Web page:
While polls have been predicting this face-off for a while, the shocks of Brexit and the election of Donald Trump had thrown polling predictions into doubt. But France has a good track record when it comes to polling, and their surveys are considered some of the most reliable in the world. The irony is that this uncertainty has meant that the polls have never been so central to a campaign, and the role of polling in democracies has been a hot topic of debate during the election.

The biggest surprise in many ways was that there were no surprises. If there was a surprise, it was a good one: participation was higher than expected: close to 80 per cent – on par with the Presidential Elections of 2012 – whereas there were concerns it would be as low as 70 per cent. Higher participation is normally a bad sign for the extremes, who have highly motivated voters but a limited base, and who often do better in elections when participation is low. Instead, it boosts the traditional parties, but here instead of the traditional right-wing Republican (Fillon is at 20 per cent) or Socialist parties (Hamon at 6 per cent), it was in fact the centre, with Emmanuel Macron, who benefited.

So France has so far not succumbed to the populist wave that has been engulfing the West. The contagion seemed to be spreading when the Italian Prime Minister Matteo Renzi lost a referendum on reforming the constitution, but the fightback started in Austria which rejected the far-right candidate Norbert Hofer in its Presidential election and voted for the pro-European, former-Green independent candidate Alexander Van der Bellen. Those hopes now rest on the shoulders of Macron. After having dubbed Angela Merkel the leader of the free world during his farewell tour of Europe, Barack Obama gave his personal blessing to Macron last week.

Many wondered what impact Thursday night’s shooting on the Champs-Elysées would have. Would it be a boon for Marine Le Pen’s anti-immigration platform? Or even right-wing François Fillon’s more traditional law and order approach? In the end the effect seems to have been minimal.

In the second round, Macron is currently predicted to beat Marine Le Pen by more than 60 per cent of the vote. But how does Le Pen almost double her vote in the second round, from around 20 per cent to close to 40 per cent? The "Republican Front" that saw her father off back in 2002, when he received only 18 per cent of the vote, has so far held at the level of the two traditional political parties. Both Hamon and Fillon have called to vote for Macron in the second round to stop the Front National - Hamon put it nicely when he said he could tell the difference between political opponents, and opponents of the Republic.

But not everyone is toing the line. Sens Commun, the anti-gay marriage group that has supported Fillon through thick and thin, said that it will not call to vote for either party – a thinly veiled invitation to vote for Le Pen. And Nicolas Dupont-Aignan, a conservative, Catholic and anti-EU right wing candidate, whose 5 per cent is the reason Fillon didn’t make it to the second round, has also abstained from calling to vote for either. It is within this electorate that Le Pen will look to increase her vote.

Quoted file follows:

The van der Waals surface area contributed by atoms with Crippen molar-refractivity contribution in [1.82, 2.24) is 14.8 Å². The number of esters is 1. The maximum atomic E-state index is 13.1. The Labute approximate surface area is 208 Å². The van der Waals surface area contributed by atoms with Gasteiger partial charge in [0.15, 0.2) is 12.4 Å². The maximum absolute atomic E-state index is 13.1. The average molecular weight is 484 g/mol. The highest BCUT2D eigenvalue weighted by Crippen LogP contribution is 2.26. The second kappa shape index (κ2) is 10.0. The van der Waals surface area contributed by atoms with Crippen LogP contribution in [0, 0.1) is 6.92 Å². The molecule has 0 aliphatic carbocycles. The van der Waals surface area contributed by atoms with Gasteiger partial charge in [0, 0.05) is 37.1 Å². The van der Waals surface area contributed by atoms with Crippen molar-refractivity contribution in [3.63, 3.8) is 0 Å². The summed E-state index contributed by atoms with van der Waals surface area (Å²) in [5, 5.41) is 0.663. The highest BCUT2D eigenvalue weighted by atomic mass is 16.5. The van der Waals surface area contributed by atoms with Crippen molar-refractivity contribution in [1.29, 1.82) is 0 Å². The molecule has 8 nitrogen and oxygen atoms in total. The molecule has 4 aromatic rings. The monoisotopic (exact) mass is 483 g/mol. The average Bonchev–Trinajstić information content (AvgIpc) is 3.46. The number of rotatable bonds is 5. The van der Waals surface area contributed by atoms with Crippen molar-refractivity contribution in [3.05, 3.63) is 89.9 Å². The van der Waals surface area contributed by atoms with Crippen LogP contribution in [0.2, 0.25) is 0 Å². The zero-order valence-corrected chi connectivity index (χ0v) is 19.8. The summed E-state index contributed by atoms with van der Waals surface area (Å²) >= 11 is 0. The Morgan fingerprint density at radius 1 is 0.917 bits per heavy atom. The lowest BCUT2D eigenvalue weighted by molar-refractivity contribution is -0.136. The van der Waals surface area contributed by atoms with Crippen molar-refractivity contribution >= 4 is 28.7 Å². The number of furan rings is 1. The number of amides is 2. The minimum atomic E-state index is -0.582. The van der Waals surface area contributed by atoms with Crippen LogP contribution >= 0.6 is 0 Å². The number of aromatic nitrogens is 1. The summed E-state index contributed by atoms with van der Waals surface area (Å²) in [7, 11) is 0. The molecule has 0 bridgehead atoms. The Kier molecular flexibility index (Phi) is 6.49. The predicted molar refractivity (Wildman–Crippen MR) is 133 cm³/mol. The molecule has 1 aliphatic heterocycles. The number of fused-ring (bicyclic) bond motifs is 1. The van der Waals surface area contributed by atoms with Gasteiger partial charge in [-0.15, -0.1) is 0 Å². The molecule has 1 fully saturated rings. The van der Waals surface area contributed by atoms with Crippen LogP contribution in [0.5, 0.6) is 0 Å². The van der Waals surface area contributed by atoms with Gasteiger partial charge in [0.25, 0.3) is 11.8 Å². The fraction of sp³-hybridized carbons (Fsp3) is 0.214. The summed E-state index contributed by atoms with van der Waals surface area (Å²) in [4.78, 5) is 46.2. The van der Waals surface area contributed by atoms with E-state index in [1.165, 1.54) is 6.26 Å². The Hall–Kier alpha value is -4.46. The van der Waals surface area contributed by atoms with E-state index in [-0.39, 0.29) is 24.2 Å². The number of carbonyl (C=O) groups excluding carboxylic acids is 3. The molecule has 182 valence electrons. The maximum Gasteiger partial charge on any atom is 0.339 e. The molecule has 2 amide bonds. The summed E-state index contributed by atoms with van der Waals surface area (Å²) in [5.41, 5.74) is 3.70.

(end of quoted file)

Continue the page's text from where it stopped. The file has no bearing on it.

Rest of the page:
The other candidate who didn’t call to vote for anyone was Jean-Luc Mélenchon, who fell back on a demagogic position of saying he would follow the wishes of his supporters after having consulted them. But as a spokesperson for the FN pointed out, there are remarkable congruities between their respective platforms, which can be categorised as a populism of the left and a populism of the right.

They in particular converge over the question of Europe. Aping Brexit, both want to go to Brussels to argue for reform, and if none is forthcoming put membership of the Eurozone to the electorate. While Le Pen’s anti-Europeanism is patent, Mélenchon’s position is both disingenuous and dangerous. His Plan A, as he puts it, is to attempt reform at the European level. But he knows fine well that his demands, which include revoking the independence of the European Central Bank and putting an end to austerity (the ECB, through its massive programme of quantitative easing, has already been trying to stimulate growth) will not be met. So he reverts to his Plan B, which is to leave the European Treatises and refound Europe on a new basis with like-minded members.

Who those members might be he hasn’t specified, nor has he explained how he would leave the EU - at least Le Pen had the decency to say she would put it to a referendum. Leaving the European Treatise has been in his programme from the beginning, and seems to be the real object of his desires. Nonetheless, having set himself up as the anti-Le Pen candidate, most of his supporters will vote for Macron. Others will abstain, and abstention will only help Le Pen. We’ve been here before, and the last thing we need now is complacency.